File next to: NRBQ, Professor Longhair, Joe Jackson
Though he's rightly revered now, for much of his career jazz pianist Thelonious Monk was considered the maker of some dissonant, even sloppy music. Even today his music is more difficult than, say, anything from the Bill Evans catalog. But longtime Monk acolyte Terry Adams — who also happens to be the founder/leader of NRBQ — has crafted a tribute of sorts that's at once more accessible and every bit as idiosyncratic as Monk himself. Credited as an Adams album but actually featuring the Q's current lineup, Talk Thelonious is a heartfelt tribute that feels fun, warm and intimate. The pipe organ on "Reflections" is so jarring and unexpected, one can't help but think that Monk would have approved. There's a rocking, New Orleans vibe to the songs that deservedly dusts them off for the 21st century. It rocks, it swings, and it definitely talks Thelonious. — Bill Kopp
File next to: FKA Twigs, M.I.A., Jenny Hval
Over the past few years, Claire Boucher's musical alter ego has reached the point where we're tempted to ask, "Will success spoil Grimes?" But there's no evidence of spoilage in the 14 tracks of Art Angels. Everything from the single "Flesh Without Blood" to "Kill V Maim" sounds fresh and new, and rocks with a solid beat. Grimes' high-pitched voice resembles that of Carly Rae Jepsen, which leads some to dismiss her easily. Yet the engineering within, also led by Grimes, offers elements of the type of experimentalism favored by Jenny Hval or Holly Herndon, albeit with more Top 40 awareness. Her lyrics might not dive especially deep, but there's something about how these songs' emotional content mix summer beach happiness with the sad, minor-seventh chords of approaching winter. Grimes knows precisely how to grab head and heart. — Loring Wirbel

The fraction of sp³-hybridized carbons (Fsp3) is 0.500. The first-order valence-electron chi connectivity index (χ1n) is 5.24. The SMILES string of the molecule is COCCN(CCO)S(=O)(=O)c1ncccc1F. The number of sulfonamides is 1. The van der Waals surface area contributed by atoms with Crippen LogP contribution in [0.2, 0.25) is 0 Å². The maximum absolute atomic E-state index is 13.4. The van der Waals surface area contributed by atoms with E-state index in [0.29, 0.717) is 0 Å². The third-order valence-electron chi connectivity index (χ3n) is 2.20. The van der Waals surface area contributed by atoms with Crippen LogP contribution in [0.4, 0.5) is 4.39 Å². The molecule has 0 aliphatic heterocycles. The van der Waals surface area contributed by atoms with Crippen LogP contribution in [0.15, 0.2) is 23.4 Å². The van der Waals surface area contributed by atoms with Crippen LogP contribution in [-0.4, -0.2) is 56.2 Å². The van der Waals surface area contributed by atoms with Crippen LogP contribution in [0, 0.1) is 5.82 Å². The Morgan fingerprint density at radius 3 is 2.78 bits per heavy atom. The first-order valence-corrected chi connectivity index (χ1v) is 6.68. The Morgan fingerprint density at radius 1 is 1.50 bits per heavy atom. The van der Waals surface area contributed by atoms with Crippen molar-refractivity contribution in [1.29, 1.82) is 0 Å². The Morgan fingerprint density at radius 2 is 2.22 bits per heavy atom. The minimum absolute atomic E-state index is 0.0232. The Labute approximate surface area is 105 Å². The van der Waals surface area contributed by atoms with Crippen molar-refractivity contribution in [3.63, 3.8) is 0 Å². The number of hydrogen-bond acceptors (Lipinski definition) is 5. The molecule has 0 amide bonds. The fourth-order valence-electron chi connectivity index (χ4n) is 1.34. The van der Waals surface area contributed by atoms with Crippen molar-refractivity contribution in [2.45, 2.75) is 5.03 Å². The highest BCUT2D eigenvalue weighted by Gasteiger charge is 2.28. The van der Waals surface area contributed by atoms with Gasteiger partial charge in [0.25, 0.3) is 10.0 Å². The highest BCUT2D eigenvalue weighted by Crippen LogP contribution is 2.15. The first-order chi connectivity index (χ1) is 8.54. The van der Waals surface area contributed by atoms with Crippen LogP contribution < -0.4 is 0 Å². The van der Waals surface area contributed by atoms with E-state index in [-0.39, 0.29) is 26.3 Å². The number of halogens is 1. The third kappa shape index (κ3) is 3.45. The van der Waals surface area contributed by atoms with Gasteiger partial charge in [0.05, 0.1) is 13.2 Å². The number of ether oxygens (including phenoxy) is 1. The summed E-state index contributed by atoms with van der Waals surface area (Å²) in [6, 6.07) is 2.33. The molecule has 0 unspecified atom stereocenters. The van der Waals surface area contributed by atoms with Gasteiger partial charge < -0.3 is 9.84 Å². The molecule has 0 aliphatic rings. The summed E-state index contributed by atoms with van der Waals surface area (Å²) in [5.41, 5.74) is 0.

In the Red Records
File next to: Skip Spence, Black Angels
Just when you think the guitar-and-drums-duo format is totally played out, along comes Montreal-based Milk Lines. Rather than slammin', unsubtle roots rock — the typical product of such duos — this pair makes music that sounds like a cross between freak-folk of the late '60s and the modern tribal psych of Black Angels. Imagine if Gram Parsons were backed by Pearls Before Swine and time-transported to the 21st century. On their debut album Ceramic, Milk Lines craft hypnotic, relatively simple melodies and deliver them with determined intensity layered with nuance. The careening "Suicide Note" takes a countrified Byrds approach and pushes ahead, full throttle. On "Purgatory," they combine atonal guitar skronk, a '60s pop melody and gentle vocal work that suggests Cowboy Junkies after a few espressos, while the lysergic "Another Breed" melds spaghetti western textures to a psychedelic drone. A duo worth watching. — Bill Kopp
This show at Stargazers with the Charlie Milo Trio will be broadcast live on local…
This is awesome! Excited about the new music and adventures for his year!
Thanks so much!!!